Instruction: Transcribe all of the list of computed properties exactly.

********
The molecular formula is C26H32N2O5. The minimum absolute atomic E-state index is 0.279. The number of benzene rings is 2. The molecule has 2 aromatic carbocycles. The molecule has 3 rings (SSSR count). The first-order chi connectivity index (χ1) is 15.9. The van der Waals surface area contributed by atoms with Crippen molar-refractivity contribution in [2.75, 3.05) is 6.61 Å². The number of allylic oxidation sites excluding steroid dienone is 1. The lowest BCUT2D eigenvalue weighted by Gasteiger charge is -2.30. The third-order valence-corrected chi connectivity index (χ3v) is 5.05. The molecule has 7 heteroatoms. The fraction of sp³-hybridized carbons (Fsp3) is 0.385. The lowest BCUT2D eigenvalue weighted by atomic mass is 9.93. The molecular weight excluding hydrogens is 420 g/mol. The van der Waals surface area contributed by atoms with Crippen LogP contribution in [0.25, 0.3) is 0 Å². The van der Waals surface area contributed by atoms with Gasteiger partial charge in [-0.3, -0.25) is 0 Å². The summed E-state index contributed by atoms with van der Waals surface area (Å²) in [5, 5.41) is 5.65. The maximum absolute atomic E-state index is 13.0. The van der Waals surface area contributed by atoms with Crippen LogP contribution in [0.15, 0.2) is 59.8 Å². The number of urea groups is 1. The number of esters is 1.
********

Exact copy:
The molecular formula is C26H32N2O5. The minimum absolute atomic E-state index is 0.279. The number of benzene rings is 2. The molecule has 2 aromatic carbocycles. The molecule has 3 rings (SSSR count). The first-order chi connectivity index (χ1) is 15.9. The van der Waals surface area contributed by atoms with Crippen molar-refractivity contribution in [2.75, 3.05) is 6.61 Å². The number of allylic oxidation sites excluding steroid dienone is 1. The lowest BCUT2D eigenvalue weighted by Gasteiger charge is -2.30. The third-order valence-corrected chi connectivity index (χ3v) is 5.05. The molecule has 7 heteroatoms. The fraction of sp³-hybridized carbons (Fsp3) is 0.385. The lowest BCUT2D eigenvalue weighted by atomic mass is 9.93. The molecular weight excluding hydrogens is 420 g/mol. The van der Waals surface area contributed by atoms with Crippen LogP contribution in [0.25, 0.3) is 0 Å². The van der Waals surface area contributed by atoms with Gasteiger partial charge in [-0.3, -0.25) is 0 Å². The summed E-state index contributed by atoms with van der Waals surface area (Å²) in [5, 5.41) is 5.65. The maximum absolute atomic E-state index is 13.0. The van der Waals surface area contributed by atoms with Crippen LogP contribution in [0.15, 0.2) is 59.8 Å². The number of urea groups is 1. The number of esters is 1.